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Investment, Gambling and Greed?

Tuesday, June 16, 2009 • 11:50 pm

Last week’s Sydney Morning Herald ran a story that’s been known about for some time in Sydney Diocese with the rather sensationalist headline “Millions wiped out by church gambles”:

THE world’s richest and largest Anglican diocese has lost more than $100 million on the sharemarket and is investigating ways to cut programs and ministries across Sydney.

Two years ago the Anglican diocese of Sydney was able to allocate $30 million to educate new ministers, spread the Gospel and reach out to young people. But returns from investments have plummeted so steeply that the funds available next year have been slashed to $5.6 million.


The Anglican Archbishop of Sydney, Peter Jensen, has written to clergy warning that the global financial crisis has caused significant losses. He said the diocese had borrowed money to invest and used the profits to build churches in 2007.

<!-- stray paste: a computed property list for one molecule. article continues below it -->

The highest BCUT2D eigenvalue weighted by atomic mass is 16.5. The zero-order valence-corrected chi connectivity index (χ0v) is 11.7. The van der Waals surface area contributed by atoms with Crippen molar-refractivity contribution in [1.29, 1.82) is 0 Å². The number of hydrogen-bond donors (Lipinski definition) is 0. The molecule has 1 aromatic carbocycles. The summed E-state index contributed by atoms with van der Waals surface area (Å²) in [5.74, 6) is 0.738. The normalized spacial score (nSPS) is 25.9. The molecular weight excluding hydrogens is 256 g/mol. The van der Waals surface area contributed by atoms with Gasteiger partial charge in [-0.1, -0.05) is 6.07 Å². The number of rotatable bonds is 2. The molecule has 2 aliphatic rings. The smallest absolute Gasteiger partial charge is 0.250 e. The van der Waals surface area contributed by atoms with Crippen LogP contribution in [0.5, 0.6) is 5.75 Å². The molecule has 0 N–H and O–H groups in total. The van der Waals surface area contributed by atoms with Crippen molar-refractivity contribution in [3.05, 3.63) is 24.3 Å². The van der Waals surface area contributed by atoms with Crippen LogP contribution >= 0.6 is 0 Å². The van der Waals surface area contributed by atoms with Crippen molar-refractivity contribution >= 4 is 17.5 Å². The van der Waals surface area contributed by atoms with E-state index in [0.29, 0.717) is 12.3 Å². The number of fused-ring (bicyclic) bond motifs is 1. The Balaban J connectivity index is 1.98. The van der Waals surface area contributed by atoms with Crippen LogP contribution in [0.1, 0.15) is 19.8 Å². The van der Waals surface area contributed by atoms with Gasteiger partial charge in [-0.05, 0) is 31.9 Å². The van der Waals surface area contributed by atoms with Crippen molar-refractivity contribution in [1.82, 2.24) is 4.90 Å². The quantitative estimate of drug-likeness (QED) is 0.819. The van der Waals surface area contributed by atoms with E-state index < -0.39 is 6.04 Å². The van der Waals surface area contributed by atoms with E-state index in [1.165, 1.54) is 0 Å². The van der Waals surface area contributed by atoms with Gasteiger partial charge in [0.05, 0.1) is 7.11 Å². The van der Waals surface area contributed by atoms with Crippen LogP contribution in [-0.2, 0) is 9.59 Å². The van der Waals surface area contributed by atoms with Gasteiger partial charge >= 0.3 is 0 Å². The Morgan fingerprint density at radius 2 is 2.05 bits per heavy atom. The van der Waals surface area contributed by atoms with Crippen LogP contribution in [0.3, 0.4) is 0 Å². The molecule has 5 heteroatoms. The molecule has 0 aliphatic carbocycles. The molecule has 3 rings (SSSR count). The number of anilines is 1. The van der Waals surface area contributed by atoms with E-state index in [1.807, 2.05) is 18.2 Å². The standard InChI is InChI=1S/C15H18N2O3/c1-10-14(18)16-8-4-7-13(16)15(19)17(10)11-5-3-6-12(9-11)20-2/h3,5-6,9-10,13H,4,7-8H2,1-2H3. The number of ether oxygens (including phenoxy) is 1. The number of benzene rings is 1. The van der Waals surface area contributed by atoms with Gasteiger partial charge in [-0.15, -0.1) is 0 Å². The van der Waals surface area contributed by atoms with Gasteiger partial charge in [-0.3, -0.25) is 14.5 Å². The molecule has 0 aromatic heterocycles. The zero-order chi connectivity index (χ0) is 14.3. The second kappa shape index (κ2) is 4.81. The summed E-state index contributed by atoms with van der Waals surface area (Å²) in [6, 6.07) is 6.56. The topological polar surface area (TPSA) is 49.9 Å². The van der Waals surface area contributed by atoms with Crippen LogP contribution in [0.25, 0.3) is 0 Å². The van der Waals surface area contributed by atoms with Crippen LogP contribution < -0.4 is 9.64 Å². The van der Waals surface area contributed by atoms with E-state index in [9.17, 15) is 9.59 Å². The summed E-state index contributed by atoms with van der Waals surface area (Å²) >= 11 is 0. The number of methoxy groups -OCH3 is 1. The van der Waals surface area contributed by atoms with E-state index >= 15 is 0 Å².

“In the extraordinary conditions at the end of 2008, as the whole market fell, this strategy also accentuated our losses,” Dr Jensen said.

“As a result, our investments have fallen by more than half and distribution of money from our investments has been cut by 50 per cent.”

At one stage it is believed the diocese had lost nearly $260 million but this has reduced as the market has recovered.

The diocese became aware of the looming crisis earlier this year. Now a series of inquiries is under way, and committees are debating what to do before the mess and its consequences are put to the Synod in October.

Because of the way that the Diocese is structured, this loss will affect centrally-funded projects but not the parishes, which are self-funded (unless supported directly by the Diocese).